Friday, February 12, 2010

WHO to Consider Whether H1N1 Pandemic Has Peaked


RESOURCE:  H1N1 Influenza A (Swine Flu) Alert Center
An emergency advisory committee of the World Health Organization (WHO), meeting later this month, will consider making it official what WHO has indicated for weeks — that the H1N1 influenza pandemic, although still active in many parts of the world, is winding down.
However, at a press conference today, Keiji Fukuda, MD, MPH, the special pandemic influenza advisor to the WHO director-general, cited a recent outbreak of H1N1 infection in Senegal as proof that the pandemic has not run its full course.
"We are seeing an overall declining pattern in the Northern Hemisphere, but it's very clear the virus hasn't disappeared," said Dr. Fukuda. "It's continuing to cause disease and death in many parts of the world."
Dr. Fukuda said WHO has received its first reports of communitywide infection in Senegal, where there have been 42 mild cases of pandemic H1N1 influenza, but no deaths. "Western Africa is one part of the world where we haven't seen much activity," he said. "We may be seeing a general decline, but in some places community outbreaks can [still] be expected."
The emergency committee, formed under the International Health Regulations approved by WHO member states, will review epidemiologic data and then recommend whether WHO should classify the pandemic as having entered a postpeak, or transition, phase, said Dr. Fukuda.
The postpeak phase is part of a pandemic classification system used by WHO that immediately follows phase 6, which marks a full-blown pandemic. In a postpeak period, according to WHO's Web site, "pandemic activity appears to be decreasing; however, it is uncertain if additional waves will occur and countries will need to be prepared for a second wave." Official designation of the postpeak period will help national public health authorities plan for the future, Dr. Fukuda said.
The final stage in the WHO spectrum is the postpandemic period. Here, influenza disease activity returns to "levels normally seen for seasonal influenza."
Dr. Fukuda said he expects the emergency committee to meet during the last week of February, although an exact date has not yet been set.
H1N1 Could Be Component of Next Seasonal Flu Vaccine for Northern Hemisphere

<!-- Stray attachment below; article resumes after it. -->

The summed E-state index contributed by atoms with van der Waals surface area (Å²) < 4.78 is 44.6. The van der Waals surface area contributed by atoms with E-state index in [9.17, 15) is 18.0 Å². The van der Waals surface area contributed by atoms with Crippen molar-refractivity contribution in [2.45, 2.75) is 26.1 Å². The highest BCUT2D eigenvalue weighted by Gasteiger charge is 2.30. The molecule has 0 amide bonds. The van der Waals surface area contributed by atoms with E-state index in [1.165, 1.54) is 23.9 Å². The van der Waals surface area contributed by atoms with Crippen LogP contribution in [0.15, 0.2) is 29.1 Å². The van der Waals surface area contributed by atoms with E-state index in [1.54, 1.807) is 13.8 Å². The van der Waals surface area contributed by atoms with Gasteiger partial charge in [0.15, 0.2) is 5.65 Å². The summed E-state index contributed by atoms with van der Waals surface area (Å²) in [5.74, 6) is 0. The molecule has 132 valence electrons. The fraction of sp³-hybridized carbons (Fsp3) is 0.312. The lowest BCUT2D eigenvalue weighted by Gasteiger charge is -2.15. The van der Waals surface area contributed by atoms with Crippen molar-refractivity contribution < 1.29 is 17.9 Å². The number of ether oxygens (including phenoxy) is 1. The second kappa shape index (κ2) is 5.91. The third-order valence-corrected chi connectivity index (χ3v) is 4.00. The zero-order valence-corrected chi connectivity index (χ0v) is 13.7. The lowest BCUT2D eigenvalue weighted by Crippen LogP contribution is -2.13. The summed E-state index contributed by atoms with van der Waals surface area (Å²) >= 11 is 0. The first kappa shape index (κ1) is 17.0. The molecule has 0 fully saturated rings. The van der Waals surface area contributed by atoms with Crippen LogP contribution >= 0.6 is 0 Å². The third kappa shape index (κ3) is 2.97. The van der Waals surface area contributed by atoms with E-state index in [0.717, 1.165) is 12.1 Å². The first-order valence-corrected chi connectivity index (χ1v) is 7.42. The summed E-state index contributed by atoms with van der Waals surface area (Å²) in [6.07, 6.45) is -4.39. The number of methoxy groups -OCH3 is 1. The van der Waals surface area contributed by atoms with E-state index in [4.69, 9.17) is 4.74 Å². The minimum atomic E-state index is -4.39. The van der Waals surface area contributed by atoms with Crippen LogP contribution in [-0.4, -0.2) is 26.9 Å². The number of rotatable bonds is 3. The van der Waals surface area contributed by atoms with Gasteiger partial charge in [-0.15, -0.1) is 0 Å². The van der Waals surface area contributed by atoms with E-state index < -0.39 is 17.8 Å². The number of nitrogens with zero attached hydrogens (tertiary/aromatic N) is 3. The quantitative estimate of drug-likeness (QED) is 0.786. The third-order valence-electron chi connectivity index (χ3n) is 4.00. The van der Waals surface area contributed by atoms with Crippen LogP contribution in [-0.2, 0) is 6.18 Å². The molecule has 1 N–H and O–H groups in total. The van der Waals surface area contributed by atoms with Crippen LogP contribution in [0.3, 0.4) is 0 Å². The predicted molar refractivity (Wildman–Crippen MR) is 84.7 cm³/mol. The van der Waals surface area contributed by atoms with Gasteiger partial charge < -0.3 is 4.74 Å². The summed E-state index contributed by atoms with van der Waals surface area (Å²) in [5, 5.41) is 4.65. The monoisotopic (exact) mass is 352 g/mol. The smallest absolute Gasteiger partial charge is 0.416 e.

Dr. Fukuda also announced that WHO will convene its annual meeting of experts next week to begin deliberating on which influenza virus strains should make up the 2010-2011 seasonal influenza vaccine for the Northern Hemisphere. These experts hail from national public health agencies and laboratories that make up the WHO Global Influenza Surveillance Network. Dr. Fukuda said that this group will likely consider including the pandemic H1N1 virus as 1 of the 3 strains normally constituting the seasonal influenza vaccine.
"I don't want to second-guess what the expert advisors will recommend," said Dr. Fukuda. "But it's fair to point out that the current pandemic virus is by far the most common virus that's been isolated around the world. It's a good bet we'll see it around for quite a while."
Each September, WHO convenes the same experts to recommend the composition of the next year's seasonal influenza vaccine for the southern hemisphere. At their meeting in September 2009, they included a strain of the pandemic H1N1 virus — specifically, an A/California/7/2009 (H1N1)-like virus — as 1 of the 3 strains for 2010. The other recommended strains were an A/Perth/16/2009 (H3N2)-like virus and a B/Brisbane/60/2008-like virus.
Another WHO advisory group, the Strategic Advisory Group of Experts on Immunization, recommended last year that nations ordering vaccines should have the option of either including a pandemic H1N1 virus in the traditional trivalent vaccine for seasonal influenza or making it a separate monovalent vaccine, with the other 2 recommended strains in a second vaccine.
"This Is a True Pandemic"
Dr. Fukuda continued to defend WHO against charges issued by European critics that profit-minded vaccine manufacturers swayed the agency to exaggerate the severity of the H1N1 outbreak. "Our position is very clear," he said. "This is a true pandemic."
WHO, he said, is currently assessing how WHO and other national public health agencies performed in responding to the pandemic so they can "do it better the next time." However, this investigation is not based on allegations by any particular individuals, he added.

2 comments:

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